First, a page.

John Kapetaneas managed to pay off $111,000 of student loans and credit card debt in 24 months — and the New York City-based journalist did it with zero savings and as a freelancer.
The secret, he says, boils down to how uncomfortable you're willing to get.
"When it comes to debt repayment, everyone's path is going to be different," Kapetaneas tells Farnoosh Torabi on her podcast "So Money." "It depends on the resources you start with, your skills, your opportunity for revenue creation, your assets, etcetera."
That being said, "If there's one secret — if you're not some multimillion-dollar earner … if you're just a regular person with a regular job — what I learned is, how fast you do it will depend on what level of discomfort you're willing to endure."
"It's what I like to call 'embracing the suck,'" says Kapetaneas, who currently works as a producer and writer for ABC News.
For him, that meant taking "a two-pronged approach: Increasing my revenue and decreasing my spend. … I knew I had to get my total earnings up and I had to get both my variable and fixed costs down."
Kapetaneas, then 25, started by taking on as many freelance projects as he could. "I capitalized, over the course of two years, on every opportunity I could possibly find to work," he tells Torabi. "That meant overnight shifts, holidays, weekends — every possible shift that I could pick up as a freelancer, I took."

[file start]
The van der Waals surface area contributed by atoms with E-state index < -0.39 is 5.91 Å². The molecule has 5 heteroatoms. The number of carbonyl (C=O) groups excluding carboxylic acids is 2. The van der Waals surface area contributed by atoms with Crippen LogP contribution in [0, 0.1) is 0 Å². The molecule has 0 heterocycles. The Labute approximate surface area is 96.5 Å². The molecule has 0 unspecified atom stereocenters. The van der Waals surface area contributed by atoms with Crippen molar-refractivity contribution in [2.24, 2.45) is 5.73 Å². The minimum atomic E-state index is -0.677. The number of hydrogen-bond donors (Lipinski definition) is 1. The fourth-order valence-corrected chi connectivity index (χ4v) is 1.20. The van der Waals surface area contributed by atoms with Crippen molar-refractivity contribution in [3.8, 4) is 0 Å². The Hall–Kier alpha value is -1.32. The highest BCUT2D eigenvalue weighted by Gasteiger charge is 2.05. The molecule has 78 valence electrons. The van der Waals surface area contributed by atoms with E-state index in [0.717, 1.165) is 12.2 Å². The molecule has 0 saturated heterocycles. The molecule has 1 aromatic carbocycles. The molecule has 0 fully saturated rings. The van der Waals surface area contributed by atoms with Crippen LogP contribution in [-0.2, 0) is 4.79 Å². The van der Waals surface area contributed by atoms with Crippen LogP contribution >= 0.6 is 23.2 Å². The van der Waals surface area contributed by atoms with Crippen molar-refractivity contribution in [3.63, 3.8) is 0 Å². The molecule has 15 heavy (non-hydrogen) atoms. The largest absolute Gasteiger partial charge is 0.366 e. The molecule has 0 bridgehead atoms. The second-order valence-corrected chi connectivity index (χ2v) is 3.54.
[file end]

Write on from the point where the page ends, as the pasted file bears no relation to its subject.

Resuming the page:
The hours paid off: "I went from never making more than $20,000 a year before I graduated in 2013, to making six figures in one year. For me that was huge, but at that point, that wouldn't even be enough," which is where decreasing costs comes into play.
He started with his fixed costs and moved back home with his parents in Connecticut. It meant a much longer commute to work in New York City, but ultimately cut his fixed costs by 75 percent.
Next, Kapetaneas went through all of his checking and credit card statements from the past year and found out exactly how much money he was spending and where. "My goal was to slash [expenses] as much as I possibly could," he says. "For a period of almost two years, that meant cutting out things like going out to drinks with friends, going out to eat and taking trips to go see friends from high school and college.
"Everywhere I could squeeze money out of my self expenditure and plow it back into my student loans, I did."
With a willingness to deal with discomfort for a fixed period of time, virtually anyone can get out of the red, he says: "You embark on this journey, you take on this mission, you give it what you can as often as you can … and you will reach that target, whether it's two years like me or five years or 10 years or one year."
"And if it's anything like mine," he continues, "it will be one of the best days of your life."